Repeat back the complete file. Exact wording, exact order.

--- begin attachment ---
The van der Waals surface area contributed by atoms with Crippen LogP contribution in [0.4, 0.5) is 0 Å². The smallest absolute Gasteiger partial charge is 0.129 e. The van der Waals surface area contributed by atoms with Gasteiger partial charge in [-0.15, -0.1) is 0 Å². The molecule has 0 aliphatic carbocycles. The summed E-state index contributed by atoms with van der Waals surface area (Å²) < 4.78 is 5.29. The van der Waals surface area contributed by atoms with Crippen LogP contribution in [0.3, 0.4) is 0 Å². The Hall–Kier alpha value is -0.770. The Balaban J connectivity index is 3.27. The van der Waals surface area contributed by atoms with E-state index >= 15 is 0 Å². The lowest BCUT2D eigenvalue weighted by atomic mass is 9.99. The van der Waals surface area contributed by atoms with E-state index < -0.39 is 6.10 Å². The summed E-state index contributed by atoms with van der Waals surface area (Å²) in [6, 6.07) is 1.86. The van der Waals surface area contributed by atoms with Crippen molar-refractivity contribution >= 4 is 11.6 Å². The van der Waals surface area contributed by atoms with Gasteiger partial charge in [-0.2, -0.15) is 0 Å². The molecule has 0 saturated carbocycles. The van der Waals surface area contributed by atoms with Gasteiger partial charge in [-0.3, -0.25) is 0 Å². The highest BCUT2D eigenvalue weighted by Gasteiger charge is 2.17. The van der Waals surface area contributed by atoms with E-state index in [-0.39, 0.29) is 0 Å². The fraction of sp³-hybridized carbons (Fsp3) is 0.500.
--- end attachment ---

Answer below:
The van der Waals surface area contributed by atoms with Crippen LogP contribution in [0.4, 0.5) is 0 Å². The smallest absolute Gasteiger partial charge is 0.129 e. The van der Waals surface area contributed by atoms with Gasteiger partial charge in [-0.15, -0.1) is 0 Å². The molecule has 0 aliphatic carbocycles. The summed E-state index contributed by atoms with van der Waals surface area (Å²) < 4.78 is 5.29. The van der Waals surface area contributed by atoms with Crippen LogP contribution in [0.3, 0.4) is 0 Å². The Hall–Kier alpha value is -0.770. The Balaban J connectivity index is 3.27. The van der Waals surface area contributed by atoms with E-state index >= 15 is 0 Å². The lowest BCUT2D eigenvalue weighted by atomic mass is 9.99. The van der Waals surface area contributed by atoms with E-state index < -0.39 is 6.10 Å². The summed E-state index contributed by atoms with van der Waals surface area (Å²) in [6, 6.07) is 1.86. The van der Waals surface area contributed by atoms with Crippen molar-refractivity contribution >= 4 is 11.6 Å². The van der Waals surface area contributed by atoms with Gasteiger partial charge in [-0.2, -0.15) is 0 Å². The molecule has 0 saturated carbocycles. The van der Waals surface area contributed by atoms with Gasteiger partial charge in [-0.3, -0.25) is 0 Å². The highest BCUT2D eigenvalue weighted by Gasteiger charge is 2.17. The van der Waals surface area contributed by atoms with E-state index in [-0.39, 0.29) is 0 Å². The fraction of sp³-hybridized carbons (Fsp3) is 0.500.